Aatish Taseer, a British Indian journalist and author, who has been critical of Narendra Modi’s regime has been stripped of his overseas citizenship of India (OCI). Introduced in 2005, the OCI is an immigration status of an unlimited duration that permits persons of Indian origin to live and work in India. Citizens of Bangladesh and Pakistan are excluded from OCI.
The revocation of Taseer’s overseas citizenship comes a few months after he published a piece in the Time magazine, condemning the regime for the rise of religious nationalism in the country.
Taseer was born in the United Kingdom (UK), but raised in India, where he also spent ten years after the age of 25. As a child, Taseer had no connection to his father: he only discovered his identity upon turning 21.
The Home Office of India stated that reason for citizenship revocation was that Taseer “concealed the fact that his late father was of Pakistani origin”, which made him ineligible for the OCI. The journalist’s father, Salman Taseer, was born in pre-partition British India, and later on was the governor of Pakistan’s Punjab province. Salman Taseer was assassinated in 2011, for opposing the blasphemy laws in Pakistan. Aatish Taseer frequently wrote about his father and denies that he has concealed his Pakistani origin.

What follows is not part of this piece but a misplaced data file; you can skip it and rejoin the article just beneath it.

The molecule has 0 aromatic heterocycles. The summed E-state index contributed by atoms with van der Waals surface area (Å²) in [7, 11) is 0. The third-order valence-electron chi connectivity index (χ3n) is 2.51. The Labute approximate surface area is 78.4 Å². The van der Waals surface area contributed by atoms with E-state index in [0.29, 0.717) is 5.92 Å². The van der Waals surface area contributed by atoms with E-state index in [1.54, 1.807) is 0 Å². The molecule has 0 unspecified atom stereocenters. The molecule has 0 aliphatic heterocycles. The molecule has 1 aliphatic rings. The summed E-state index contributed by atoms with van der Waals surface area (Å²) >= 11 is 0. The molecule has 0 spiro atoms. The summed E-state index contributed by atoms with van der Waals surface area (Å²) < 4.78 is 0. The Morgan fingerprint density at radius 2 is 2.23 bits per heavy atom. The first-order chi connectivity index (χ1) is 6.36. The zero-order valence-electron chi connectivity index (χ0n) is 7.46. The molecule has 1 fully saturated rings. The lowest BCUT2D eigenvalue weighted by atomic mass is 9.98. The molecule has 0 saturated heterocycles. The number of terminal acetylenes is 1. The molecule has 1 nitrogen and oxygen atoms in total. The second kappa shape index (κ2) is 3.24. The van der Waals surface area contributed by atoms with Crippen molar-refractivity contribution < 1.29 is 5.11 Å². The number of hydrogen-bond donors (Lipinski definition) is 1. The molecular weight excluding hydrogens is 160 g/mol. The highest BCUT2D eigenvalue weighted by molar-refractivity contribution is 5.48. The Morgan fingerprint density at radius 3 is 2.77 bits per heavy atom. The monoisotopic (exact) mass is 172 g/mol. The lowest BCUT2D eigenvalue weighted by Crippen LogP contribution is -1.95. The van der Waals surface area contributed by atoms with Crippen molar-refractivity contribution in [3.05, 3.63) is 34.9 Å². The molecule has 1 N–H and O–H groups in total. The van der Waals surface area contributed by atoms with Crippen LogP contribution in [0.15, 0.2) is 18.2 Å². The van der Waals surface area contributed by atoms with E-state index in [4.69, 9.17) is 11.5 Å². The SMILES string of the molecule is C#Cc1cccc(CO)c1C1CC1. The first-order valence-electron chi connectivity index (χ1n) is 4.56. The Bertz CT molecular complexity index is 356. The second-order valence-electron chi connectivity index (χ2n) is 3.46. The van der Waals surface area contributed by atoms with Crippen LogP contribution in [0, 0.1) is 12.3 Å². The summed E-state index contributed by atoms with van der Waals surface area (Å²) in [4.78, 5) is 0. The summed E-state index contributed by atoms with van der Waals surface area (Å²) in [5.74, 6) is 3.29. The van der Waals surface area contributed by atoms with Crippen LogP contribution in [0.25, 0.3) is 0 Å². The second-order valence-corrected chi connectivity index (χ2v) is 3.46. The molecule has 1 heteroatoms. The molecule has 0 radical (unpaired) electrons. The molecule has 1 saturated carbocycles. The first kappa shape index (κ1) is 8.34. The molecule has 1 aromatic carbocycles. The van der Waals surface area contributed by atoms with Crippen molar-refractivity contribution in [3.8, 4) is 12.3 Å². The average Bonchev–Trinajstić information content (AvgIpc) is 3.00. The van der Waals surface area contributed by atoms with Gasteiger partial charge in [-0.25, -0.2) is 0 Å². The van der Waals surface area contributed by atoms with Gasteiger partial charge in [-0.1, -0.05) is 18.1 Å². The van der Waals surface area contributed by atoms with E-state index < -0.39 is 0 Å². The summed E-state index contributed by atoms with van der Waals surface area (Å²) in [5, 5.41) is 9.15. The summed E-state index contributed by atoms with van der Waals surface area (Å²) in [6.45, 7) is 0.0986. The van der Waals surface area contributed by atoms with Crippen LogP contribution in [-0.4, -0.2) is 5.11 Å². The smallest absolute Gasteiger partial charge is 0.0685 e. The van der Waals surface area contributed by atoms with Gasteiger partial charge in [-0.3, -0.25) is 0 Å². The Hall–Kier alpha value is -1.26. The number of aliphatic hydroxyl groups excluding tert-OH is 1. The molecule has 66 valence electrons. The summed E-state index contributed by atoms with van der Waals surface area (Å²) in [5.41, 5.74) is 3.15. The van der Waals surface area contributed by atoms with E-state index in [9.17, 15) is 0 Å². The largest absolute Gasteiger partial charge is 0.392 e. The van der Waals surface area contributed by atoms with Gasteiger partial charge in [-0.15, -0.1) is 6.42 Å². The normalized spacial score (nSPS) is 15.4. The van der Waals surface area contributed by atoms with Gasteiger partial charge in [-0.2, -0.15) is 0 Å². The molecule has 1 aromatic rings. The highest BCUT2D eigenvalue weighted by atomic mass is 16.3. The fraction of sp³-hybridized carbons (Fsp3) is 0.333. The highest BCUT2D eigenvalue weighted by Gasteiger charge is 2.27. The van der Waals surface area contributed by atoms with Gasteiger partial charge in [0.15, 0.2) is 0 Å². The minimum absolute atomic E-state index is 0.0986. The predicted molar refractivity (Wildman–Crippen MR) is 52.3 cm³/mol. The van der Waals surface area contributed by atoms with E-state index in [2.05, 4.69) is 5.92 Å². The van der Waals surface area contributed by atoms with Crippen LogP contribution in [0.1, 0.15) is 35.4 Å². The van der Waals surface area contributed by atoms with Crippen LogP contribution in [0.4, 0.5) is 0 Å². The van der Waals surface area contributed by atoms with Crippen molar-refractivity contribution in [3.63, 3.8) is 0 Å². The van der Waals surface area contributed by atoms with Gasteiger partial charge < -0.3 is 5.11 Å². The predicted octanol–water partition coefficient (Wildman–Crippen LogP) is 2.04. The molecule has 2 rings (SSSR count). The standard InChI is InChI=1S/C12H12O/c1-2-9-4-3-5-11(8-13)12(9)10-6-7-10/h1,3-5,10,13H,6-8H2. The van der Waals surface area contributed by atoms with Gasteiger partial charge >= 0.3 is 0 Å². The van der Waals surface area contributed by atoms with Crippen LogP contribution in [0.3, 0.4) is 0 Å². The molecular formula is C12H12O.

For further information on the citizenship regime of India, check out our country profile pages, and for the most recent developments read our blogs Paths to Citizenship, Paths to Statelessness, The National Registry of Citizens: Violating Muslims, Violating Humanity in Assam, and India’s National Register of Citizens: Fine intentions, Ominous portents.
The featured picture is entitled ‘Indian Passport of 3 types‘ and originally appears here.